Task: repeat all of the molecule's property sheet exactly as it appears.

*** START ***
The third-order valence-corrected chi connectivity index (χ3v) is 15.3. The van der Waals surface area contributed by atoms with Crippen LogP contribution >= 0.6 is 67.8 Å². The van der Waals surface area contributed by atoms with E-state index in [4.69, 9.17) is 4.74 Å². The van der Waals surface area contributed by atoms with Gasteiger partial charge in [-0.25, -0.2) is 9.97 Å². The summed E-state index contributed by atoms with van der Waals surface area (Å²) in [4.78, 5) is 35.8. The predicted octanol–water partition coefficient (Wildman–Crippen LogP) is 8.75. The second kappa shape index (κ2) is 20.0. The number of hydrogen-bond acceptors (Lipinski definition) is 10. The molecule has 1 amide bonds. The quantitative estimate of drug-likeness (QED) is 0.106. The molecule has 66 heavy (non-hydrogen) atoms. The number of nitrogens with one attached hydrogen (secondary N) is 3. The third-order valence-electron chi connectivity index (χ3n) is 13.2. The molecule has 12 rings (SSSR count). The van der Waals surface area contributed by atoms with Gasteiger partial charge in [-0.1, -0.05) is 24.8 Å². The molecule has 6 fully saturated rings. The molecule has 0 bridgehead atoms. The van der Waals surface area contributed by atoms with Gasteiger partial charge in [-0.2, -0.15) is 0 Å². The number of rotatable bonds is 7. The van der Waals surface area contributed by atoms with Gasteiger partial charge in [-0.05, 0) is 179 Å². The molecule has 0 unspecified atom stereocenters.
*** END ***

The third-order valence-corrected chi connectivity index (χ3v) is 15.3. The van der Waals surface area contributed by atoms with Crippen LogP contribution >= 0.6 is 67.8 Å². The van der Waals surface area contributed by atoms with E-state index in [4.69, 9.17) is 4.74 Å². The van der Waals surface area contributed by atoms with Gasteiger partial charge in [-0.25, -0.2) is 9.97 Å². The summed E-state index contributed by atoms with van der Waals surface area (Å²) in [4.78, 5) is 35.8. The predicted octanol–water partition coefficient (Wildman–Crippen LogP) is 8.75. The second kappa shape index (κ2) is 20.0. The number of hydrogen-bond acceptors (Lipinski definition) is 10. The molecule has 1 amide bonds. The quantitative estimate of drug-likeness (QED) is 0.106. The molecule has 66 heavy (non-hydrogen) atoms. The number of nitrogens with one attached hydrogen (secondary N) is 3. The third-order valence-electron chi connectivity index (χ3n) is 13.2. The molecule has 12 rings (SSSR count). The van der Waals surface area contributed by atoms with Gasteiger partial charge in [-0.1, -0.05) is 24.8 Å². The molecule has 6 fully saturated rings. The molecule has 0 bridgehead atoms. The van der Waals surface area contributed by atoms with Gasteiger partial charge in [-0.2, -0.15) is 0 Å². The number of rotatable bonds is 7. The van der Waals surface area contributed by atoms with Gasteiger partial charge in [-0.05, 0) is 179 Å². The molecule has 0 unspecified atom stereocenters.